Encrypt Helm sensitive data

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Problematic confidential values for subcharts in Helm

Helm is a package manager for complex Kubernetes applications, allowing developers to manage, deploy and rollback the applications hosted on Kubernetes. It is natural that the code written in Helm will become a subject of version control, allowing the developers or the DevOps team to perform code review and raise merge requests. The necessity of storing the helm setup in code repository poses an important question of how to approach the sensitive data, which will inevitably be required for our setup — be it database credentials, all sorts of API keys, tokens, passwords. By definition sensitive data should not be stored as a plain text in the version control tool. Of course one can use Kubernetes secrets and then refer to those values in the Helm deployment.yaml file. This is, however, not applicable to the values.yaml type of files, which is used to stored default values for our helm chart . It is extremely inconvenient when we want to configure external dependency (subchart) declared in our charts. Imagine a situation where one wants to deploy backend application with PostgreSQL used as a subchart, for which database credentials have to provided in the values.yaml file. This article depicts two proposed solutions that will help us circumvent this caveat.

A short disclaimer — in this article I assume You:

  • are using GitLab as code versioning and CI/CD tool;
  • have a docker image with gcloud, kubectl and Helm tool built into it (if not, a proposed content for docker image is enclosed at the end of the article);
  • are quite familiar with the concepts of Kubernetes, GitLab pipelines, Helm and Google Cloud Platform;

For the purpose of this article, I will present a pipeline with a single deploy stage and job that is triggered as a part of GitLab CI/CD pipeline.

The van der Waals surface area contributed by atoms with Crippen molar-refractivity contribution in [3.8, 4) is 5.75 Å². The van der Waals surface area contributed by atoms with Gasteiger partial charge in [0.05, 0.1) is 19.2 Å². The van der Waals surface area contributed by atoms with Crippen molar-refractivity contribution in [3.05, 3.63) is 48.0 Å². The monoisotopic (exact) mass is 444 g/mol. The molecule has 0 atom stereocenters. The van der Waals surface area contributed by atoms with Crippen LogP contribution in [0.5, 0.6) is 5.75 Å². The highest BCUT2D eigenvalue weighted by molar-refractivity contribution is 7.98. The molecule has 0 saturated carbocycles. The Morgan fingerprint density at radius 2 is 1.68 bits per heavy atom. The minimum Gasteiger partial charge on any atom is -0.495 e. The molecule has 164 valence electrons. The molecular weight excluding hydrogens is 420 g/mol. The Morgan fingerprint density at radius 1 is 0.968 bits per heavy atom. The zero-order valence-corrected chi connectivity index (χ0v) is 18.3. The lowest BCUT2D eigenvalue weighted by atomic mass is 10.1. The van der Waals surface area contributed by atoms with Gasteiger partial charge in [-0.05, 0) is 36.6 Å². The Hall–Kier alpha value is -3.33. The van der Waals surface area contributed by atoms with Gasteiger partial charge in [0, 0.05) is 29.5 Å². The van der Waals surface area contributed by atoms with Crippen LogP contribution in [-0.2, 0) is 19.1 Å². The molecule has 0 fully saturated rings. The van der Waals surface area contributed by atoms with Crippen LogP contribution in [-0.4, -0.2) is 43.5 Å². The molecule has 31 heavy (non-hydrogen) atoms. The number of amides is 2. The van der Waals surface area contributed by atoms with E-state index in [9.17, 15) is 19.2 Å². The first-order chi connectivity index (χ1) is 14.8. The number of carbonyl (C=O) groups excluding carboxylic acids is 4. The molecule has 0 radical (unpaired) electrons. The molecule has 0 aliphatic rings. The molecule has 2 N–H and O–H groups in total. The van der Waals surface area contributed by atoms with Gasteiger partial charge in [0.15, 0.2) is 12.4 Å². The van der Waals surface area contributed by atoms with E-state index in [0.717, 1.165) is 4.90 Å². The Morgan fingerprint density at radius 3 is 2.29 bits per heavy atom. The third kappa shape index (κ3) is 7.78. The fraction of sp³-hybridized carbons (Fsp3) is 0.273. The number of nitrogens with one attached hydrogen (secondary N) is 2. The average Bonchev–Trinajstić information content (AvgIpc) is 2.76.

Substitute sensitive data in the CI/CD workflow, using CI/CD variables.

One of the solutions, which is simple and quick to implement is to substitute the sensitive data values during the pipeline execution. This requires merely, putting the secrets in the GitLab CI/CD variables and then referring to them in the “.gitlab-ci.yaml” file, where pipeline jobs are defined. Remember to always mask the variables stored in the CI/CD pipeline and to control an access to them.

Panel for adding sensitive data as CI/CD variables in GitLab

This is suitable for very straightforward setup with small amount of variables and homogenous environment. Otherwise, we end up storing a long list of masked sensitive data for all our environments in one place. From my experience, this solution has 3 major drawbacks in case of larger projects, namely:

  • it is hard to test and debug the helm release upgrade locally, from the terminal, since the values.yaml files do not contain crucial data necessary for the pods to start;
  • it is easy to put some data in the GitLab CI/CD variables when it’s needed, forget about it and never remove it, even when it is not needed any longer;
  • the gitlab-ci.yml file gets cluttered with lots of variables and the visibility of which variables are required to run the pipeline vs which are necessary for the pods(application) becomes blurry;

In this case the pipeline setup looks as following: